My Week - September 2014 - student recruitment

Inevitably at this time of the year much of my attention is focused upon understanding precisely where we are in terms of student recruitment for 14 entry.

Martin Holmes
The headlines appear very encouraging. Undergraduate recruitment looks positive for both home and international students and we appear to have balanced the competing demands of volume, quality and diversity of intake well and we believe the outcomes should be positive relative to last year’s performance and close to our Strategic Plan. Whilst it is earlier in the postgraduate recruitment process, indications are that taught masters level recruitment for both home and international students also looks strong and in line with planned expectations.

As I write, however, I am thinking about the Open Day on Saturday – the first in this new academic year – and was reminded that the process of recruiting and inducting students to the University is ongoing and there is barely enough time to draw breath to recognise our achievements before it all starts again!

Our open days exemplify all that is good about the University’s approach to student recruitment, recognising the importance of the emotional connectivity with Leeds and warmth of the University community. This year we will start the process of implementing a new ‘CRM’ system to support our recruitment activity and, whilst technology and systems have a key role to play, our new recruitment and admissions processes need to create additional capacity to ensure that we maximise our human interface with applicants. These are the ‘moments of truth’ when an applicant builds his or her emotional bond with Leeds so we need to find the appropriate balance between effective processes and systems and the need to recognise the importance of the interaction between applicant and academic.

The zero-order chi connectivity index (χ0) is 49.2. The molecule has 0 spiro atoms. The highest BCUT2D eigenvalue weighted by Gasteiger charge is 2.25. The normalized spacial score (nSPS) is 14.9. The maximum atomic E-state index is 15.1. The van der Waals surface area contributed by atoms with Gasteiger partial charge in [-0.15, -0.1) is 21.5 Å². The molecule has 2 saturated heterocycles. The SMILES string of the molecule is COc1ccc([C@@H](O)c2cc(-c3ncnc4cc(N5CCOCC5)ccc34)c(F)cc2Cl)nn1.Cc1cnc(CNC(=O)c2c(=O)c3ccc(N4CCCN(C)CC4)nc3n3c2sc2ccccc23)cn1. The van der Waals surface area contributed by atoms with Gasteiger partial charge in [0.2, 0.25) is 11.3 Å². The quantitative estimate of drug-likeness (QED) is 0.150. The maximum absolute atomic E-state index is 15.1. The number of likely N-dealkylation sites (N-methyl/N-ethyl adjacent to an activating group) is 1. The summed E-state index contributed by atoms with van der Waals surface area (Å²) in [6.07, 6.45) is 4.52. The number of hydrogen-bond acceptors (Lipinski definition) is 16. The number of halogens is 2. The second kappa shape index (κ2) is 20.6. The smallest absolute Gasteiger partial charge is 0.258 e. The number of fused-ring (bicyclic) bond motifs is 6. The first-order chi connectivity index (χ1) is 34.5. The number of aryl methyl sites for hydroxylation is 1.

Increasingly our ability to balance process efficiency with humanising the applicant experience is going to be essential to ensure that both applicant and University ‘make the right decisions’. We are rapidly moving towards a position where applicants have access to unlimited data and information upon which to base their decision making (arguably far too much to be helpful). Equally, for institutions such as ours, predicted A level grades are becoming less valuable as a predictor of attainment and quality and we need to think imaginatively about our ability to assess an applicant’s ability to benefit and cope with a Leeds’ education.

Strong sustainable student recruitment is a vital contributor to the life of the University and our ability to enhance the way in which we build a human bond with applicants as we re-engineer our recruitment and admissions process and supporting systems is a challenge that stresses the importance of the blended academic and professional service leadership of the Student Education Service. 

Martin Holmes 

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